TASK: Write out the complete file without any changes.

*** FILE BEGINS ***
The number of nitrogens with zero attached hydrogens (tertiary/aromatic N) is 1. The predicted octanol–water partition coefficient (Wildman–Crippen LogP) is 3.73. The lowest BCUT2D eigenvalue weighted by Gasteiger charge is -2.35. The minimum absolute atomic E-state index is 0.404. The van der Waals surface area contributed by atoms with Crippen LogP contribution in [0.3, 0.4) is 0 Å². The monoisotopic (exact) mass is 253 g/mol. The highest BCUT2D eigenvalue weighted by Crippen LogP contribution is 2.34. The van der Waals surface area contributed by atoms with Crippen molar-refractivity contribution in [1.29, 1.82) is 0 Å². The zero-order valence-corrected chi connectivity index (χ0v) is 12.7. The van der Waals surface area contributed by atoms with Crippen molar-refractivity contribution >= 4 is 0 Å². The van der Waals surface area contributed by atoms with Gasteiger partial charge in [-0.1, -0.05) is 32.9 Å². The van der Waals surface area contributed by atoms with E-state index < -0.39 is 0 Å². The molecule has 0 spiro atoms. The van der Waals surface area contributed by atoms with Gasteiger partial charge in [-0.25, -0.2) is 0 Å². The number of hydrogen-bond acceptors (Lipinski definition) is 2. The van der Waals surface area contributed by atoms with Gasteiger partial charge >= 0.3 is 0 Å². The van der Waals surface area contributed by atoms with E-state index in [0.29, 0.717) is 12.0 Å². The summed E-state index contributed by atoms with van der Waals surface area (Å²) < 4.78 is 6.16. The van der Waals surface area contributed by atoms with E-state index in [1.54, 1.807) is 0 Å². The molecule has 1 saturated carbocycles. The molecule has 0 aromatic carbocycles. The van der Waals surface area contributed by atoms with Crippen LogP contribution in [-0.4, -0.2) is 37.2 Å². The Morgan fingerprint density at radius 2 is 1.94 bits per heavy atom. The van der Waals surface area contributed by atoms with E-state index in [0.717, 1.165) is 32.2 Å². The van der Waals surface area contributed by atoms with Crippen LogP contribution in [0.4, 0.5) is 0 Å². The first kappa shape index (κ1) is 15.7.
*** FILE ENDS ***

The number of nitrogens with zero attached hydrogens (tertiary/aromatic N) is 1. The predicted octanol–water partition coefficient (Wildman–Crippen LogP) is 3.73. The lowest BCUT2D eigenvalue weighted by Gasteiger charge is -2.35. The minimum absolute atomic E-state index is 0.404. The van der Waals surface area contributed by atoms with Crippen LogP contribution in [0.3, 0.4) is 0 Å². The monoisotopic (exact) mass is 253 g/mol. The highest BCUT2D eigenvalue weighted by Crippen LogP contribution is 2.34. The van der Waals surface area contributed by atoms with Crippen molar-refractivity contribution in [1.29, 1.82) is 0 Å². The zero-order valence-corrected chi connectivity index (χ0v) is 12.7. The van der Waals surface area contributed by atoms with Crippen molar-refractivity contribution >= 4 is 0 Å². The van der Waals surface area contributed by atoms with Gasteiger partial charge in [-0.1, -0.05) is 32.9 Å². The van der Waals surface area contributed by atoms with E-state index < -0.39 is 0 Å². The molecule has 0 spiro atoms. The van der Waals surface area contributed by atoms with Gasteiger partial charge in [-0.25, -0.2) is 0 Å². The number of hydrogen-bond acceptors (Lipinski definition) is 2. The van der Waals surface area contributed by atoms with Gasteiger partial charge >= 0.3 is 0 Å². The van der Waals surface area contributed by atoms with E-state index in [0.29, 0.717) is 12.0 Å². The summed E-state index contributed by atoms with van der Waals surface area (Å²) < 4.78 is 6.16. The van der Waals surface area contributed by atoms with E-state index in [1.54, 1.807) is 0 Å². The molecule has 1 saturated carbocycles. The molecule has 0 aromatic carbocycles. The van der Waals surface area contributed by atoms with Crippen LogP contribution in [-0.4, -0.2) is 37.2 Å². The Morgan fingerprint density at radius 2 is 1.94 bits per heavy atom. The van der Waals surface area contributed by atoms with E-state index in [0.717, 1.165) is 32.2 Å². The van der Waals surface area contributed by atoms with Crippen LogP contribution in [0.4, 0.5) is 0 Å². The first kappa shape index (κ1) is 15.7.